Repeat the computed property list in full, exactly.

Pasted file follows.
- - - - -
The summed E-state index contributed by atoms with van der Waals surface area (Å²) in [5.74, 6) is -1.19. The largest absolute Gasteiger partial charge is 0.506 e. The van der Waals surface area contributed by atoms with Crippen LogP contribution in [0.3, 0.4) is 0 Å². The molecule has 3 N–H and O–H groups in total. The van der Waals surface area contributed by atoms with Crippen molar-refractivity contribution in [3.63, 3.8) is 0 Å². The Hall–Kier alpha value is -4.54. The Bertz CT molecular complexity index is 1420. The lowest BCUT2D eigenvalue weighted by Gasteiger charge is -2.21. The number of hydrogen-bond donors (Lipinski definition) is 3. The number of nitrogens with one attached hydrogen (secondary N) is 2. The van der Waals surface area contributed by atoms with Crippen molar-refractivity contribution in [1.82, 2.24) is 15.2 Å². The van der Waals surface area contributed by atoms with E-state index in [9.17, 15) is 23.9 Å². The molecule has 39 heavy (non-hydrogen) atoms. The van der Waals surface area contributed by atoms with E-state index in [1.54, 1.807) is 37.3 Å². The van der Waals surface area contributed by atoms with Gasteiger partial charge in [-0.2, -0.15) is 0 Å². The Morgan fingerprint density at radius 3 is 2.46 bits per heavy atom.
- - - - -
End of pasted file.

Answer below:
The summed E-state index contributed by atoms with van der Waals surface area (Å²) in [5.74, 6) is -1.19. The largest absolute Gasteiger partial charge is 0.506 e. The van der Waals surface area contributed by atoms with Crippen LogP contribution in [0.3, 0.4) is 0 Å². The molecule has 3 N–H and O–H groups in total. The van der Waals surface area contributed by atoms with Crippen molar-refractivity contribution in [3.63, 3.8) is 0 Å². The Hall–Kier alpha value is -4.54. The Bertz CT molecular complexity index is 1420. The lowest BCUT2D eigenvalue weighted by Gasteiger charge is -2.21. The number of hydrogen-bond donors (Lipinski definition) is 3. The number of nitrogens with one attached hydrogen (secondary N) is 2. The van der Waals surface area contributed by atoms with Crippen molar-refractivity contribution in [1.82, 2.24) is 15.2 Å². The van der Waals surface area contributed by atoms with E-state index in [9.17, 15) is 23.9 Å². The molecule has 39 heavy (non-hydrogen) atoms. The van der Waals surface area contributed by atoms with E-state index in [1.54, 1.807) is 37.3 Å². The van der Waals surface area contributed by atoms with Gasteiger partial charge in [-0.2, -0.15) is 0 Å². The Morgan fingerprint density at radius 3 is 2.46 bits per heavy atom.